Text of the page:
Nothing is heavy after seeing YOB and these guys are proof. Not only that, they’re pretty much bringing 90’s metallified hardcore to the table, and if you’re not breaking new ground in this kind of genre what are you playing for? 90’s hardcore already happened, guys, and it mostly sucked then (with notable exceptions) – please leave it dead and buried. It only got worse with the singer proselytizing about the state of the world between songs. I can read, dude, keep your opinions to yourself. That said, the crowd seemed mostly into it – not that people have taste.

Wormrot
Pile-driving and taut pounding hardcore from Singapore. Kind of fun and interesting, but this show is turning into a typical hardcore show from 1992 – it bored me then and it bores me now. A friend said it best, “that was kind of fun, but I’d never listen to the record if I had it”. Tells you all you need to know.

Ringworm
I thought I’d heard of these guys and, sure enough, they’re a hardcore band from Cleveland that started in 1991. They’re on Victory records, need I say more? Decent to listen to, not awful, just, again, 90’s hardcore shit. To be fair, some of the thrashier elements are decent and interesting, but beyond that it’s not worth my time. The crowd full of fat, tattooed hardcore hippity-hoppity meatheads reliving their childhoods was pathetic and hilarious. Their silly “hardcore” disco dancing only made it worse. Most of these fuckers were pushing maximum density and making it hard to breathe from the laughing…and lack of oxygen. They’ll be gone in a few days, thankfully.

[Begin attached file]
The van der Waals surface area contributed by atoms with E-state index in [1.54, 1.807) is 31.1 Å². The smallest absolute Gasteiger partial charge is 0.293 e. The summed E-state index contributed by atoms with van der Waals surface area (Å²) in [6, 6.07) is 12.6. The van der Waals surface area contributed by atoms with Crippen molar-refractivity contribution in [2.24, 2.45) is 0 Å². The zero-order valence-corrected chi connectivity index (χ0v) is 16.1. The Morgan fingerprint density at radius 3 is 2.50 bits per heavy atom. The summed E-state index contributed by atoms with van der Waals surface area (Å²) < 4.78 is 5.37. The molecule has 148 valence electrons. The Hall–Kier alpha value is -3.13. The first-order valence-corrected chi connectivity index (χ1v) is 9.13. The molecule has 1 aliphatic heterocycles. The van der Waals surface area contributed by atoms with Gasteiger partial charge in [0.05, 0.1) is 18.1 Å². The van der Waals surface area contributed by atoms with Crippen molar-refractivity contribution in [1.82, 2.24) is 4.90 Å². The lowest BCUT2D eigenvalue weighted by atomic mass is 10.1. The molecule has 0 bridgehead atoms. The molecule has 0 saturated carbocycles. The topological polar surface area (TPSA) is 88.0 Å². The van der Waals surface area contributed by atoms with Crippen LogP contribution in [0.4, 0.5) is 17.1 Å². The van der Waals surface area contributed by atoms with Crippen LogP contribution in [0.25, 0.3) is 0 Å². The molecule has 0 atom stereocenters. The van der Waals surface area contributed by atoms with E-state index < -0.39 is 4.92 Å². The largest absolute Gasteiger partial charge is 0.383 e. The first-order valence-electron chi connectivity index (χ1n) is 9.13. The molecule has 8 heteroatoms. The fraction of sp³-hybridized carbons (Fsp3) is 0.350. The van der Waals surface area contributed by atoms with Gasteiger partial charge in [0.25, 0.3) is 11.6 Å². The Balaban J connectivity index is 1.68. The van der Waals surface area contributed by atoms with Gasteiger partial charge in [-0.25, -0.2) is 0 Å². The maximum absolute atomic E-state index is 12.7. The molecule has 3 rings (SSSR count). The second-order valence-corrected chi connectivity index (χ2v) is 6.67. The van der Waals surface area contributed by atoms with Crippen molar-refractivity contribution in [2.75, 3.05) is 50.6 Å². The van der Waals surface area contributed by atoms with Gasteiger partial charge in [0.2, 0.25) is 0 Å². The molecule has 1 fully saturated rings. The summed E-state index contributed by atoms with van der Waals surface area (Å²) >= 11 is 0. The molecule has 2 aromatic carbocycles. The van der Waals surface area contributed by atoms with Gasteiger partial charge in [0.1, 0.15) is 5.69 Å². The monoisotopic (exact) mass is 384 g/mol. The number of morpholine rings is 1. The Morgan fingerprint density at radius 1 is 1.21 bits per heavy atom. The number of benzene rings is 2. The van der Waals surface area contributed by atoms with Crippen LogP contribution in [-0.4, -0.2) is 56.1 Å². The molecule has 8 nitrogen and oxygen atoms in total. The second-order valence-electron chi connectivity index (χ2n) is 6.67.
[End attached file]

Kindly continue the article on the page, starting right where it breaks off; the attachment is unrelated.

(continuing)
Heading to the showcase at Dirty Dog (a shitty, shitty frat bar) tonight. Highlights include Red Fang, Weedeater, and Saint Vitus. I hate Kylesa and Witchburn sound cheesy so we’ll see what transpires. Stay tuned!

Dirty Dog Showcase

Red Fang
Dirty, driving, heavy rock ‘n roll. Pretty fun stuff that’s easy to listen to, Red Fang are good musicians that write quality tunes. Strangely, this kind of music isn’t as prevalent as you would think or hope. Red Fang are carrying the rock torch – worth getting the record, for sure.

Weedeater
Drugs and destruction. They’re fucking great. Weird that they played almost all old tunes when the new LP came out two days ago, but it was fun if you’ve been a fan for a while. Great dudes, great shit.

Kylesa
On now. They’re incredibly fucking contrived. And everybody loves them – never trust that. It’s like emo-metal. Awful, as usual … Kylesa’s set almost over, they’re an overamped emo band. How can you not see this? Wake it the fuck up.

Crowbar
They’re tolerable. That’s it.

Helmet
If you like this band I have a gas chamber in my basement. All you need to know about the world is that everybody left after they played and before Saint Vitus. Saint Vitus! This world is inexorably fucked. Ugh.

Saint Vitus
Once-in-a-lifetime, they were amazing. Sounds like they may be recording a new record too!

On to Saturday! Great show at Lovejoy’s during the day then on to Scoot Inn for Cough, NAAM, EYEHATEGOD, and Pentagram.